Kosmoid was a group of three companies set up by Glasgow doctor Alexander Shiels in 1904: Kosmoid Ltd, Kosmoid Locks Ltd, and Kosmoid Tubes Ltd. They were established to take advantage of Shiels’ “special facility to introduce patents”. Along with his brother-in-law William Elliot, Shiels held more than a hundred British patents for a wide range of engineering processes, including one for the manufacture of weldless tubes, which was the business of Kosmoid Tubes Ltd. Following Shiels’ death Kosmoid and Kosmoid Locks were dissolved, but Kosmoid Tubes was reconstituted as the Dumbarton Weldless Tube Company, which was taken over by Babcock and Wilcox in 1915. That company continued to make weldless tubes at the ex-Kosmoid factory until 1997.[1]

The three Kosmoid companies, with a combined share value equivalent to £8 million at today’s values, were controlled by a secretive organisation set up by Shiels, The Metallurgical Syndicate. The Syndicate’s primary aim was to exploit two processes known only to Shiels, the Quicksilver Process and the Copper Process, by which quicksilver could be produced from lead and copper from iron. In 1906 the Daily Express published a report from an anonymous source stating that Kosmoid’s real business was two-fold: the production of a hitherto unknown metal called cuferal – a mixture of copper and iron – and the transmutation of lead and iron into gold, silver and copper;[1] the Magnum Opus of alchemy, the search for the philosopher’s stone.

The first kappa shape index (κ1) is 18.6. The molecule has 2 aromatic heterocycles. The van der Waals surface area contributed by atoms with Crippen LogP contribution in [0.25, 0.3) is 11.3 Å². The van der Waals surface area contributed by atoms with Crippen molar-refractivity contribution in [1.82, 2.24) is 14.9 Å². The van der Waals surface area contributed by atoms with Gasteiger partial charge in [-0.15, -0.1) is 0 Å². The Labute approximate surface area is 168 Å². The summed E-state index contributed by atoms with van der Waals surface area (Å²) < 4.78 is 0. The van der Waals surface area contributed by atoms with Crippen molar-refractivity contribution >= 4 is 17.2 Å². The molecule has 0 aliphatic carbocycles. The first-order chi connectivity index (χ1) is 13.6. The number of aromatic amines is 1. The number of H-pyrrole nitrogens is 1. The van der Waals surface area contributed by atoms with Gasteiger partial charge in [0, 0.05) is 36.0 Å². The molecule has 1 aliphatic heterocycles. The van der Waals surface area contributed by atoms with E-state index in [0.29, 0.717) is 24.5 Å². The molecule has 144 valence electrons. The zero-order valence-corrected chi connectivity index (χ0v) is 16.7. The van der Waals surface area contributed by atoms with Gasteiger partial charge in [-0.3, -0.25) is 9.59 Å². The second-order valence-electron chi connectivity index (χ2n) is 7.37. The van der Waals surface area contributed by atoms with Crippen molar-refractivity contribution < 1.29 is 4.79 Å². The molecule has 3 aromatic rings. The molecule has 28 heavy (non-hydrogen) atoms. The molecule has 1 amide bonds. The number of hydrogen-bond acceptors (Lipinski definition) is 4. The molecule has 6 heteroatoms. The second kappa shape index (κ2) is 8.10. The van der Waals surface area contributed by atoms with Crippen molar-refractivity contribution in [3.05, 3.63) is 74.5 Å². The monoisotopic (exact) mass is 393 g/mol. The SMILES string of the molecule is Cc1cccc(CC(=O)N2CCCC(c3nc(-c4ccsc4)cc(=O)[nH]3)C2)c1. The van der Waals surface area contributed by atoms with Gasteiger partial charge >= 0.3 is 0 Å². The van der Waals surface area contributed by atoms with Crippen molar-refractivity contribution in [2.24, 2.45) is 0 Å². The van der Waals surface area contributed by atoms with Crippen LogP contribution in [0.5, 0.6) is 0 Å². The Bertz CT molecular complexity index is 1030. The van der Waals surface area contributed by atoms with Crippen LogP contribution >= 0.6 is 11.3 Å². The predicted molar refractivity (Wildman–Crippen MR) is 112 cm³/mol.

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Bibliography


Harvie, D. (1997, May 24). Alchemist of Kosmoid Hall. The Herald. Retrieved from http://www.heraldscotland.com/news/12324849.Alchemist_of_Kosmoid_Hall/